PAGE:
An Answer from Bali? — Money as a Garnish

Chinese Coins (round with square hole) Made into a Doll

Up until the mid-20th century, the villagers of Bali mostly did not use money, or at least not for anything real.   They used rice.   Rice has the great characteristics that hording does not work (it rots), you can use it to plant more rice, and you can eat it.     This changed with the foreigner-imposed “green revolution” which is another story, and a sad story.

The Chinese hundreds of years ago tried to introduce money into Bali, and the coins are all over Bali, but they are used for decoration.  The make dolls out of them, or decorate offerings, make jewelry out of them, to dress a

Offering which included a coin

pig for a cremation (see photos below).    But money did not become central to their interactions with others.

For a thousand years, money for the Balinese was a garnish.    I think they are on to something.

Coinage is good for trading with people you don’t trust.  Herodotus writes about the first time he finds coins used (they were not used inside ancient Greece).   They were used in border towns between the Greek and Persian peoples– he wrote that these coins did not lead to good things (great write-up in Buchan’s book Frozen Desire: the Meaning of Money).

Cremation offering with coin attached to the ear

Coinage was often introduced in order to supply provisions to distant professional armies in the 6thC BC, as reported by Graeber in his fabulous book Debt: the first 5000 years.  This was an ingenious system.  If you were a King and your people mostly lived on giving credit to each other, then if you soldiers arrived in a village, they were not likely to get credit because they were transient and possibly untrustable.  To keep your soldiers from stealing what they wanted they came up with a system.   They gave the soldiers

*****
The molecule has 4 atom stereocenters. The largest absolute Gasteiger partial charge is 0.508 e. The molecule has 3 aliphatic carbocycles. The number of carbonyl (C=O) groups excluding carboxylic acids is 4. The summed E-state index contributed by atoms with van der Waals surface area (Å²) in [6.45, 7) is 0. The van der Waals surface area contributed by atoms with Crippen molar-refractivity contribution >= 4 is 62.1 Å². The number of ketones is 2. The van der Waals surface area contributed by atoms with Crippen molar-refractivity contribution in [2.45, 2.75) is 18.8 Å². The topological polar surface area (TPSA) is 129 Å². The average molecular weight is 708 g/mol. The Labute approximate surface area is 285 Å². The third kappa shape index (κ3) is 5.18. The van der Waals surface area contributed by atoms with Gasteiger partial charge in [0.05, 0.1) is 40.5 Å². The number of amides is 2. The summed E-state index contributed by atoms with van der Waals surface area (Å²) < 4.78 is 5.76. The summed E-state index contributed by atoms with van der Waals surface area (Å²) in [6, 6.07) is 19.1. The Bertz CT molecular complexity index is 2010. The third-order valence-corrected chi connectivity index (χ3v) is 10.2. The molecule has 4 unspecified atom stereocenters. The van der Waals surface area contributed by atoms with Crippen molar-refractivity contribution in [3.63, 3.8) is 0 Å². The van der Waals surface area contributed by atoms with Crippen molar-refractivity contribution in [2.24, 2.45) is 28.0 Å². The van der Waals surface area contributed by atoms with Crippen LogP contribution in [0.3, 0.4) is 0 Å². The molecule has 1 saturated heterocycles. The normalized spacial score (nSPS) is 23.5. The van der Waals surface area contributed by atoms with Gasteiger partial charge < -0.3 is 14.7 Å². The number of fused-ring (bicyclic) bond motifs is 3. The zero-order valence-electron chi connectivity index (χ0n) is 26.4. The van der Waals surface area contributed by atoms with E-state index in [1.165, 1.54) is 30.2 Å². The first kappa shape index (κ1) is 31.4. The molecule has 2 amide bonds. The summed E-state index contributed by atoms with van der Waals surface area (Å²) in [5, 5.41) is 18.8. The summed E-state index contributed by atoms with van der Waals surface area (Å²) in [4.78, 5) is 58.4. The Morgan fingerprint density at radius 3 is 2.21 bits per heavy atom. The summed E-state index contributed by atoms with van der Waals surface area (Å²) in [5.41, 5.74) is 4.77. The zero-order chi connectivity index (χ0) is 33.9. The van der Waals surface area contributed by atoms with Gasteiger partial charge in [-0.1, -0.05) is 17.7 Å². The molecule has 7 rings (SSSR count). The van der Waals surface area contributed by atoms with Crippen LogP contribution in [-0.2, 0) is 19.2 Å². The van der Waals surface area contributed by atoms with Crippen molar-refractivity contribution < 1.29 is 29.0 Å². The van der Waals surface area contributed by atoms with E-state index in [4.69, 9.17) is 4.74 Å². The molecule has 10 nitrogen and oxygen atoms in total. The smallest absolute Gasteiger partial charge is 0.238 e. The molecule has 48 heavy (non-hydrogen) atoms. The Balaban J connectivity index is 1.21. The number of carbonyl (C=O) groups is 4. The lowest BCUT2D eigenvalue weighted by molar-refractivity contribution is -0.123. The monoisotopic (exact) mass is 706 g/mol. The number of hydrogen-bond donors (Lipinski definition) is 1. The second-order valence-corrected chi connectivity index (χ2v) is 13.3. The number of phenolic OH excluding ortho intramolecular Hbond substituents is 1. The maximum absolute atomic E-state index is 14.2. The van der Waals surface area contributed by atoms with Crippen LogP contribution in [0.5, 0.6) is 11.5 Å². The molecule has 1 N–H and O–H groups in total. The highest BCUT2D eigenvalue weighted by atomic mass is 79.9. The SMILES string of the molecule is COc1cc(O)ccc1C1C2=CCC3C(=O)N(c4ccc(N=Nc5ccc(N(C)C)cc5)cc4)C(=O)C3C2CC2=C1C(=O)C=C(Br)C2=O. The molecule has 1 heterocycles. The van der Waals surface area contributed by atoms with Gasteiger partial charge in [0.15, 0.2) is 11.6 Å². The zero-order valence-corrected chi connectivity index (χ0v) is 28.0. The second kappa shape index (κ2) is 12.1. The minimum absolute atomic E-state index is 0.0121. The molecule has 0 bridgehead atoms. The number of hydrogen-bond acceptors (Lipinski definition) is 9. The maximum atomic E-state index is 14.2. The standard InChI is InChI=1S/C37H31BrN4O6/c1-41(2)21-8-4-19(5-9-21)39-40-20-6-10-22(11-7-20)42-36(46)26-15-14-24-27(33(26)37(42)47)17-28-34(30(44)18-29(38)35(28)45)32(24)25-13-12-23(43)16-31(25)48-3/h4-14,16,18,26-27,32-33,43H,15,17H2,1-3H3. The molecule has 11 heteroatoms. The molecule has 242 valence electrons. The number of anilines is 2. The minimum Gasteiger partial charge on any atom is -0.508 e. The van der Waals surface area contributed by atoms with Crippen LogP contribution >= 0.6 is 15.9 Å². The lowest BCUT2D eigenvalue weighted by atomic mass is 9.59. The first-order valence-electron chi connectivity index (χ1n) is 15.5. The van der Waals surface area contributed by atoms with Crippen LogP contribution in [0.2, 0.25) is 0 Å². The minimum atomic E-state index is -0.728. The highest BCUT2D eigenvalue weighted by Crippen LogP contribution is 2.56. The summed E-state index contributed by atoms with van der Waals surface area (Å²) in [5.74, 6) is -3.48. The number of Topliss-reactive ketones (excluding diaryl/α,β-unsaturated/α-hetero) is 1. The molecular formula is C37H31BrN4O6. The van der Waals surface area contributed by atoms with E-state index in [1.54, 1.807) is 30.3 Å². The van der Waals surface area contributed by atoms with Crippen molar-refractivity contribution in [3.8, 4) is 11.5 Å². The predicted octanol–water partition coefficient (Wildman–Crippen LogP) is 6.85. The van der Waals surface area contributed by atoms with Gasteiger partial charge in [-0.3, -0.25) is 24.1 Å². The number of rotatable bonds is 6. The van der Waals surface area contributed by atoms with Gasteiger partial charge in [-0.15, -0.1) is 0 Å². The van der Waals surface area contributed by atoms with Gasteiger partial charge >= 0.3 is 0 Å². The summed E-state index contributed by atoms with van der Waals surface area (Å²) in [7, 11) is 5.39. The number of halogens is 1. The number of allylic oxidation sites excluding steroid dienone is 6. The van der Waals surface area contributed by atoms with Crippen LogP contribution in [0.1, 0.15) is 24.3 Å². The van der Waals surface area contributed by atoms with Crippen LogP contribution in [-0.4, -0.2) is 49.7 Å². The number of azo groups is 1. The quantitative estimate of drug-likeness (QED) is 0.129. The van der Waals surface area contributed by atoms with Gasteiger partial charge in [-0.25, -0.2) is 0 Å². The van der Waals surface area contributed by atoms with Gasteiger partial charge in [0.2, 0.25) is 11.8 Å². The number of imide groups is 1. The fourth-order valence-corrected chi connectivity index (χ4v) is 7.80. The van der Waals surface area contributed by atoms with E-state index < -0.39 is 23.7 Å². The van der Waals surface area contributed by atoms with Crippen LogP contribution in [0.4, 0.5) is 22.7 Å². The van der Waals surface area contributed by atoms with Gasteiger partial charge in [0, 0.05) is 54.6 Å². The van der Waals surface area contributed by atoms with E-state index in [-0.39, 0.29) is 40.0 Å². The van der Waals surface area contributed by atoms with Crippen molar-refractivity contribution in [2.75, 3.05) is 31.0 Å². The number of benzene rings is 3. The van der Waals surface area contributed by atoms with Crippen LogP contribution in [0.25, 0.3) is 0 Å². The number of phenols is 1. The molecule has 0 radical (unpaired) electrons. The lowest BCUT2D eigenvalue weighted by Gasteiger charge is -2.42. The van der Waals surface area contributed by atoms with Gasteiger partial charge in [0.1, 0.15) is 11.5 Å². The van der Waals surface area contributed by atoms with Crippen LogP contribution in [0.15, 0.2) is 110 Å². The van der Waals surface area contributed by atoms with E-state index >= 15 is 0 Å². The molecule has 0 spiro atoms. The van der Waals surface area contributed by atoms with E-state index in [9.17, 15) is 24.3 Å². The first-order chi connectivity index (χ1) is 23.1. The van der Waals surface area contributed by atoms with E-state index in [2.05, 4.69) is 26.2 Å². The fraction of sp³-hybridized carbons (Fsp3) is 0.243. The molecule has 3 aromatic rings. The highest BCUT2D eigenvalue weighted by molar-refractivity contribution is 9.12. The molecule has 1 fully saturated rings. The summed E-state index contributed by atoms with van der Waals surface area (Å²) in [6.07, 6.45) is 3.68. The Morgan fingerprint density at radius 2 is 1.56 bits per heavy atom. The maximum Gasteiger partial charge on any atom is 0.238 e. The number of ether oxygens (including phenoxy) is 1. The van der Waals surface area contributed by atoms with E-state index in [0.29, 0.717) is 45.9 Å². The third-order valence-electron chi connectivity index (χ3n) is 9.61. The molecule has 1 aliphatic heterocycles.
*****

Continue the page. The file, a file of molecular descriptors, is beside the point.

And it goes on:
Cremation offering close-up

tokens with the kings face them, and then demanded these tokens back from merchants as taxes.     So the Merchants had to get these tokens, the way to get them was to sell things to the soldiers.    This historically corresponds with currency creation being synchronous with the rise of professional armies in 600BC and the surge in the issuance of money with the rise of war debts.

But now bank credit and coinage are firmly linked.   Credit does not have the flexibility it did when it was between family members or community members– it now mostly issued by banks and enforced by police or armies.

What would it mean to treat “Money as a Garnish”?

Wall decoration incorporating coins

It would mean that the essentials of life would not go through money: housing, food, education, health.    Fun and non-essential things could still go through money– travel, movies from big studios, commercial rock concerts, trinkets from China.      But your essentials would not depend on your continuously winning the money game– it would be secure and reliable.   It would depend on community, friends, and family.    There might be credit systems set up between people, as all social relationships fundamentally are,

Coin left on temple step

but they could or might now be denominated in the coin of the realm.   Having ones house depend on always having a money flow means being homeless if the money is stopped for some reason.   This is scarey.

Money as a garnish would mean all money would be “fun money”, or “pin money”.    Our livelihood would be secure.

Money as a garnish.   Maybe the Balinese were onto something.

Doll made with mask and coins



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